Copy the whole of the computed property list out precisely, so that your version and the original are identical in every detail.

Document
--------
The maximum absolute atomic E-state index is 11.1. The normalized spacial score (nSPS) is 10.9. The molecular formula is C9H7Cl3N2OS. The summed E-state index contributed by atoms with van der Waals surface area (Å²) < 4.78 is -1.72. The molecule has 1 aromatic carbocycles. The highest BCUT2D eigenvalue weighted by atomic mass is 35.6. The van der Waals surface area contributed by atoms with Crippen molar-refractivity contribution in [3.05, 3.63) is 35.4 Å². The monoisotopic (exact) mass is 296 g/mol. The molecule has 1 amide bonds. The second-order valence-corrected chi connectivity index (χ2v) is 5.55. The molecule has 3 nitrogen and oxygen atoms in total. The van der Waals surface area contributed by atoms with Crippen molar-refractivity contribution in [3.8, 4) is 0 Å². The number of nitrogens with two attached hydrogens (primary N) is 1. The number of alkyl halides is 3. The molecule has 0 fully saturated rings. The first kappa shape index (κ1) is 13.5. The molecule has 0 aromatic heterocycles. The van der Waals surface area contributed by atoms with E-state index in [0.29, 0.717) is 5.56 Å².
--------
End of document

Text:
The maximum absolute atomic E-state index is 11.1. The normalized spacial score (nSPS) is 10.9. The molecular formula is C9H7Cl3N2OS. The summed E-state index contributed by atoms with van der Waals surface area (Å²) < 4.78 is -1.72. The molecule has 1 aromatic carbocycles. The highest BCUT2D eigenvalue weighted by atomic mass is 35.6. The van der Waals surface area contributed by atoms with Crippen molar-refractivity contribution in [3.05, 3.63) is 35.4 Å². The monoisotopic (exact) mass is 296 g/mol. The molecule has 1 amide bonds. The second-order valence-corrected chi connectivity index (χ2v) is 5.55. The molecule has 3 nitrogen and oxygen atoms in total. The van der Waals surface area contributed by atoms with Crippen molar-refractivity contribution in [3.8, 4) is 0 Å². The number of nitrogens with two attached hydrogens (primary N) is 1. The number of alkyl halides is 3. The molecule has 0 fully saturated rings. The first kappa shape index (κ1) is 13.5. The molecule has 0 aromatic heterocycles. The van der Waals surface area contributed by atoms with E-state index in [0.29, 0.717) is 5.56 Å².